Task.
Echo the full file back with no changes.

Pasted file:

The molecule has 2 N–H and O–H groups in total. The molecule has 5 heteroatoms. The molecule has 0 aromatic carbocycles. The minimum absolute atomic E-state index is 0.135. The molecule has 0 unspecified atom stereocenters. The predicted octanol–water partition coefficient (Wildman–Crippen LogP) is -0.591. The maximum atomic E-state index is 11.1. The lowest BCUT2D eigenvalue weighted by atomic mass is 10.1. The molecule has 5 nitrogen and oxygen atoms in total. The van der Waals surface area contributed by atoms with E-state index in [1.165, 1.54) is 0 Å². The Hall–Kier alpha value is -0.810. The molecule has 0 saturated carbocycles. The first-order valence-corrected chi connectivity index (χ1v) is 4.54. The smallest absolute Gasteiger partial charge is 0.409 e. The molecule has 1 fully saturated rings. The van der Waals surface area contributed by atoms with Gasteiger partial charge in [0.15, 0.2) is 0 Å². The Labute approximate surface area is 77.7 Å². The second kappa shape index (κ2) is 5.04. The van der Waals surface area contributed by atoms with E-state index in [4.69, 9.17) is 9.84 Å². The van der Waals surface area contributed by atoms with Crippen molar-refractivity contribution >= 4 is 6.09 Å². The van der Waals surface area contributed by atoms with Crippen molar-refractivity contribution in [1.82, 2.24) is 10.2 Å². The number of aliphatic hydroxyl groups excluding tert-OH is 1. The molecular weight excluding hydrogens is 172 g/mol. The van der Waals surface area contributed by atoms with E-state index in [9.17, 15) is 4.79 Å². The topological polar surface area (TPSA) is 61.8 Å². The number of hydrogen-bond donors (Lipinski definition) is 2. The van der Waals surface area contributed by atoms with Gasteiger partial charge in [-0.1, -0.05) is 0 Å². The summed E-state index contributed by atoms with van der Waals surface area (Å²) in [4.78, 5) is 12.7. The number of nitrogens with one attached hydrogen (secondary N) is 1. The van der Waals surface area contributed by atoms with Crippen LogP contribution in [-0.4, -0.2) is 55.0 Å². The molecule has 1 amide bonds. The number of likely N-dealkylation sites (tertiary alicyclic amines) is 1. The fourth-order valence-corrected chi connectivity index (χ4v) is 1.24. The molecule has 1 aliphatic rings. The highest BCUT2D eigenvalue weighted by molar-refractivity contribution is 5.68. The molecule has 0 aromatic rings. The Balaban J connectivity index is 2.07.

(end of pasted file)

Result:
The molecule has 2 N–H and O–H groups in total. The molecule has 5 heteroatoms. The molecule has 0 aromatic carbocycles. The minimum absolute atomic E-state index is 0.135. The molecule has 0 unspecified atom stereocenters. The predicted octanol–water partition coefficient (Wildman–Crippen LogP) is -0.591. The maximum atomic E-state index is 11.1. The lowest BCUT2D eigenvalue weighted by atomic mass is 10.1. The molecule has 5 nitrogen and oxygen atoms in total. The van der Waals surface area contributed by atoms with E-state index in [1.165, 1.54) is 0 Å². The Hall–Kier alpha value is -0.810. The molecule has 0 saturated carbocycles. The first-order valence-corrected chi connectivity index (χ1v) is 4.54. The smallest absolute Gasteiger partial charge is 0.409 e. The molecule has 1 fully saturated rings. The van der Waals surface area contributed by atoms with Gasteiger partial charge in [0.15, 0.2) is 0 Å². The Labute approximate surface area is 77.7 Å². The second kappa shape index (κ2) is 5.04. The van der Waals surface area contributed by atoms with E-state index in [4.69, 9.17) is 9.84 Å². The van der Waals surface area contributed by atoms with Crippen molar-refractivity contribution >= 4 is 6.09 Å². The van der Waals surface area contributed by atoms with Crippen molar-refractivity contribution in [1.82, 2.24) is 10.2 Å². The number of aliphatic hydroxyl groups excluding tert-OH is 1. The molecular weight excluding hydrogens is 172 g/mol. The van der Waals surface area contributed by atoms with E-state index in [9.17, 15) is 4.79 Å². The topological polar surface area (TPSA) is 61.8 Å². The number of hydrogen-bond donors (Lipinski definition) is 2. The van der Waals surface area contributed by atoms with Gasteiger partial charge in [-0.1, -0.05) is 0 Å². The summed E-state index contributed by atoms with van der Waals surface area (Å²) in [4.78, 5) is 12.7. The number of nitrogens with one attached hydrogen (secondary N) is 1. The van der Waals surface area contributed by atoms with Crippen LogP contribution in [-0.4, -0.2) is 55.0 Å². The molecule has 1 amide bonds. The number of likely N-dealkylation sites (tertiary alicyclic amines) is 1. The fourth-order valence-corrected chi connectivity index (χ4v) is 1.24. The molecule has 1 aliphatic rings. The highest BCUT2D eigenvalue weighted by molar-refractivity contribution is 5.68. The molecule has 0 aromatic rings. The Balaban J connectivity index is 2.07.